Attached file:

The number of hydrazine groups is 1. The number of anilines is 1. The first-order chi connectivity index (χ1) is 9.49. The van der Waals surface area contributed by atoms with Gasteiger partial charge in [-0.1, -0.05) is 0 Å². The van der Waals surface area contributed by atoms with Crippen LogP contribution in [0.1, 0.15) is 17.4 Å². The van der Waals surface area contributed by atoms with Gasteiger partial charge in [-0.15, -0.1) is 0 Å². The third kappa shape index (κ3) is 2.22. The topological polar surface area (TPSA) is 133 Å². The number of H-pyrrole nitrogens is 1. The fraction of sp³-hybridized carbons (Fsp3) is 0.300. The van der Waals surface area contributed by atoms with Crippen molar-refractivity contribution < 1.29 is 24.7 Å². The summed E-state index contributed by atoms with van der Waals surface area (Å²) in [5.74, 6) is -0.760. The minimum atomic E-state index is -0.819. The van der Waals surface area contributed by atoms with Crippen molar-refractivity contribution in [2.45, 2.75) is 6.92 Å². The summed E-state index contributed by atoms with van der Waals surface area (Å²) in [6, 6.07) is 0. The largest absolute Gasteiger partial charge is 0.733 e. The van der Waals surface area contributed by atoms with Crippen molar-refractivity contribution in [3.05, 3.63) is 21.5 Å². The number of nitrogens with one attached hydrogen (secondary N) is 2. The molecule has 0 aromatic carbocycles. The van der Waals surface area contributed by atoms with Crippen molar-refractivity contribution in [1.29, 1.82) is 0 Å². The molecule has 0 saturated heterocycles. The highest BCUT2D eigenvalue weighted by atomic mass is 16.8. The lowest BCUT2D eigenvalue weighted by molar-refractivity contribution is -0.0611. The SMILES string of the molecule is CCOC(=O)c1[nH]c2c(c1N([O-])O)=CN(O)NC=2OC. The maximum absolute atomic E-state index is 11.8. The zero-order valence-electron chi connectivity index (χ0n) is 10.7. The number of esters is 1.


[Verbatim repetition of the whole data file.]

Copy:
The number of hydrazine groups is 1. The number of anilines is 1. The first-order chi connectivity index (χ1) is 9.49. The van der Waals surface area contributed by atoms with Gasteiger partial charge in [-0.1, -0.05) is 0 Å². The van der Waals surface area contributed by atoms with Crippen LogP contribution in [0.1, 0.15) is 17.4 Å². The van der Waals surface area contributed by atoms with Gasteiger partial charge in [-0.15, -0.1) is 0 Å². The third kappa shape index (κ3) is 2.22. The topological polar surface area (TPSA) is 133 Å². The number of H-pyrrole nitrogens is 1. The fraction of sp³-hybridized carbons (Fsp3) is 0.300. The van der Waals surface area contributed by atoms with Crippen molar-refractivity contribution < 1.29 is 24.7 Å². The summed E-state index contributed by atoms with van der Waals surface area (Å²) in [5.74, 6) is -0.760. The minimum atomic E-state index is -0.819. The van der Waals surface area contributed by atoms with Crippen molar-refractivity contribution in [2.45, 2.75) is 6.92 Å². The summed E-state index contributed by atoms with van der Waals surface area (Å²) in [6, 6.07) is 0. The largest absolute Gasteiger partial charge is 0.733 e. The van der Waals surface area contributed by atoms with Crippen molar-refractivity contribution in [3.05, 3.63) is 21.5 Å². The number of nitrogens with one attached hydrogen (secondary N) is 2. The molecule has 0 aromatic carbocycles. The van der Waals surface area contributed by atoms with Crippen molar-refractivity contribution in [1.29, 1.82) is 0 Å². The molecule has 0 saturated heterocycles. The highest BCUT2D eigenvalue weighted by atomic mass is 16.8. The lowest BCUT2D eigenvalue weighted by molar-refractivity contribution is -0.0611. The SMILES string of the molecule is CCOC(=O)c1[nH]c2c(c1N([O-])O)=CN(O)NC=2OC. The maximum absolute atomic E-state index is 11.8. The zero-order valence-electron chi connectivity index (χ0n) is 10.7. The number of esters is 1.